MR Physics for Physicists
Skill Level: Intermediate
Jean H. Brittain, Ph.D., James G. Pipe, Ph.D., Michael H.
Buonocore M.D., Ph.D., Klaus Scheffler, Ph.D, Organizers
19 - 20 May
This two-day course focuses on physical theories and principles,
and will provide a sound basis for understanding the technical
presentations at the scientific meeting. A broad range of
scientific topics will be covered, including molecular imaging
physics, pulse sequence design, advanced methods for image
reconstruction and parallel imaging, special pulse sequences and
processing methods for measurement of physiological processes,
and the physics of high field imaging. The section on imaging
physics will include talks on spin phase diagrams, dynamic and
pseudo-equilibrium magnetization states, and multi-dimensional
RF excitation design. The section on image reconstruction will
include talks on the methods of gridding, reconstruction for
multi-coil acquisition, and methods for spatial and temporal
Upon completion of
this course, participants should be able to:
• Starting from first
principles in quantum mechanics, describe and derive the
two-component Schrödinger equation, the equations
for thermal equilibrium, the Bloch equation for magnetization
dynamics, the magnetization relaxation terms T1 and T2, and
the conclusion that the current induced in the MRI coil is a
measure of the expectation value of the magnetic moment of the
• Explain the basic
quantum mechanical and semi-classical theory of relaxation, and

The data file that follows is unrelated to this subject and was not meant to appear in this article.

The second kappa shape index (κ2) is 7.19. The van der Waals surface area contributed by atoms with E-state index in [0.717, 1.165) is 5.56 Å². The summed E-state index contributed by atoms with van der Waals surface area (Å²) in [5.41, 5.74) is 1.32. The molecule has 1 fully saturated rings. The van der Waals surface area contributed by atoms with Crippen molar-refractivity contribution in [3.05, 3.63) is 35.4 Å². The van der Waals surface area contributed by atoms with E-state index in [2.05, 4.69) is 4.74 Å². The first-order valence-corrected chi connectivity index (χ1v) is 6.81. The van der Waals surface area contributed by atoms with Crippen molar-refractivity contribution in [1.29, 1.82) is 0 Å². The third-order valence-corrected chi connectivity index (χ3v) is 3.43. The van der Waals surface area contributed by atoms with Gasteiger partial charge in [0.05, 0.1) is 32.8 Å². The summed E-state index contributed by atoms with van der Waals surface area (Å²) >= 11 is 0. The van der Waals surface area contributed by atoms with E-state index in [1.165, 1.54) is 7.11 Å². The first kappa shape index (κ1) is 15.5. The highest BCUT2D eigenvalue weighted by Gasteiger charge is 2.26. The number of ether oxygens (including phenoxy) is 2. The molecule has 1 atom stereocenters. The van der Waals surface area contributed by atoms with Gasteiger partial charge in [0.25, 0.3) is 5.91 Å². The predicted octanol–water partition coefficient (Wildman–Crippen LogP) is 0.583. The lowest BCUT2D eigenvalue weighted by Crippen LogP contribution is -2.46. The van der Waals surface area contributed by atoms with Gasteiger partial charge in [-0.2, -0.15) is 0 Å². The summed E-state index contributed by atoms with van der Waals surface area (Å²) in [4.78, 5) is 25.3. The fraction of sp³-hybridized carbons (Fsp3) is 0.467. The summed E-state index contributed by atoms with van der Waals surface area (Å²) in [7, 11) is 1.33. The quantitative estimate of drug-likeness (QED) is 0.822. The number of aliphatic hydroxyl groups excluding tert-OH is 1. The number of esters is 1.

the processes of relaxation of water protons
that occur in tissues and result in image contrast.
• Describe the physics
of alternate mechanisms for spin polarization, as used in
hyperpolarized molecular imaging; also describe
pulse sequence strategies for imaging hyperpolarized elements, and
the contrast mechanisms in molecular imaging.
• Summarize the
physical processes, pulse sequences and other technical
innovations used in fast imaging, such as those
required for magnetization dynamic manipulation for desired image
contrast and high speed spectroscopic imaging.
• Describe advanced
image reconstruction methods based on gridding for non-Cartesian
k-space trajectories, including methods
using coil sensitivity functions for parallel imaging, and methods
using generalized temporal and spatial correlations.
• Describe special MRI
pulse sequences and processing methods used for spatial mapping
and quantification of physiological
processes such as cardiac cycle, musculoskeletal motion, breathing,
brain motion and neural response.
• Explain RF field
equations and reciprocity laws.
This course is designed for:
• PhD. candidates in physics,
chemistry, engineering, applied mathematics and computer
science, as well as Ph.D. postgraduates in
these fields. It is
also suited to established MR physicists, chemists, engineers,
applied mathematicians, computer scientists,
and physicians who
have several years of direct experience performing human MRI
and/or biochemical/biological experiments,
and/or MRI technology
research and development.
The course will be particularly valuable to attendees interested
in obtaining quantitative descriptions of MRI topics. The given
descriptions will reflect the backgrounds and perspectives of
mathematical physicists, physical chemists, and engineers.
Individuals/groups that will most benefit from the course will
have, or will be working towards, a Ph.D. degree in physics,
chemistry, engineering, applied mathematics and/or computer
science, and/or will have several years of direct experience